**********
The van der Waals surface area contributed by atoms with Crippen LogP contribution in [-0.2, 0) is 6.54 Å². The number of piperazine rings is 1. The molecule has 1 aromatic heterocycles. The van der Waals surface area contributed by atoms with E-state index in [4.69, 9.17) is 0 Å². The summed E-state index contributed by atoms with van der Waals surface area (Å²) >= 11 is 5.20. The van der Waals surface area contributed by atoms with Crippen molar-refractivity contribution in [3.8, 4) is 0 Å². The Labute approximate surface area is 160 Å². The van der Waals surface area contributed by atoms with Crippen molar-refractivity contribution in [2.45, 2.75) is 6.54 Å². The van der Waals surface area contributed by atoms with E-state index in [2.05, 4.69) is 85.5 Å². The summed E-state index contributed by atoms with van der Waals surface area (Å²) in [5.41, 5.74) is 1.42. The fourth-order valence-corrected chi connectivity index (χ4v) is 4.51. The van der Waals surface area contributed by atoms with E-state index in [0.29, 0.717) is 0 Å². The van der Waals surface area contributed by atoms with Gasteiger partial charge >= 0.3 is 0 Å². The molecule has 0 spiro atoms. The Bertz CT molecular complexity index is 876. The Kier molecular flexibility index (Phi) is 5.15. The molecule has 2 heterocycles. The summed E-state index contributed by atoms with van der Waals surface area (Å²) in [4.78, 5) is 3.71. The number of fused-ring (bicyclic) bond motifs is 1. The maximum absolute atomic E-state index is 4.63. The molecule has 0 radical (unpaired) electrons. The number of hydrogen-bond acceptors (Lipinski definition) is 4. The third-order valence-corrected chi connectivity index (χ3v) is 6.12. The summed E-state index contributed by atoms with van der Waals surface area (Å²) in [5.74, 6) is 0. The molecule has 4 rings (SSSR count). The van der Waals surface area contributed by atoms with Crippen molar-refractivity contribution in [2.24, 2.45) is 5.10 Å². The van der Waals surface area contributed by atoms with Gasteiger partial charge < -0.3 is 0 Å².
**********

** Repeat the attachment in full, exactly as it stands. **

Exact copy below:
The van der Waals surface area contributed by atoms with Crippen LogP contribution in [-0.2, 0) is 6.54 Å². The number of piperazine rings is 1. The molecule has 1 aromatic heterocycles. The van der Waals surface area contributed by atoms with E-state index in [4.69, 9.17) is 0 Å². The summed E-state index contributed by atoms with van der Waals surface area (Å²) >= 11 is 5.20. The van der Waals surface area contributed by atoms with Crippen molar-refractivity contribution in [3.8, 4) is 0 Å². The Labute approximate surface area is 160 Å². The van der Waals surface area contributed by atoms with Crippen molar-refractivity contribution in [2.45, 2.75) is 6.54 Å². The van der Waals surface area contributed by atoms with E-state index in [2.05, 4.69) is 85.5 Å². The summed E-state index contributed by atoms with van der Waals surface area (Å²) in [5.41, 5.74) is 1.42. The fourth-order valence-corrected chi connectivity index (χ4v) is 4.51. The van der Waals surface area contributed by atoms with E-state index in [0.29, 0.717) is 0 Å². The van der Waals surface area contributed by atoms with Gasteiger partial charge >= 0.3 is 0 Å². The molecule has 0 spiro atoms. The Bertz CT molecular complexity index is 876. The Kier molecular flexibility index (Phi) is 5.15. The molecule has 2 heterocycles. The summed E-state index contributed by atoms with van der Waals surface area (Å²) in [4.78, 5) is 3.71. The number of fused-ring (bicyclic) bond motifs is 1. The maximum absolute atomic E-state index is 4.63. The molecule has 0 radical (unpaired) electrons. The number of hydrogen-bond acceptors (Lipinski definition) is 4. The third-order valence-corrected chi connectivity index (χ3v) is 6.12. The summed E-state index contributed by atoms with van der Waals surface area (Å²) in [5.74, 6) is 0. The molecule has 4 rings (SSSR count). The van der Waals surface area contributed by atoms with Crippen molar-refractivity contribution in [2.24, 2.45) is 5.10 Å². The van der Waals surface area contributed by atoms with Gasteiger partial charge < -0.3 is 0 Å².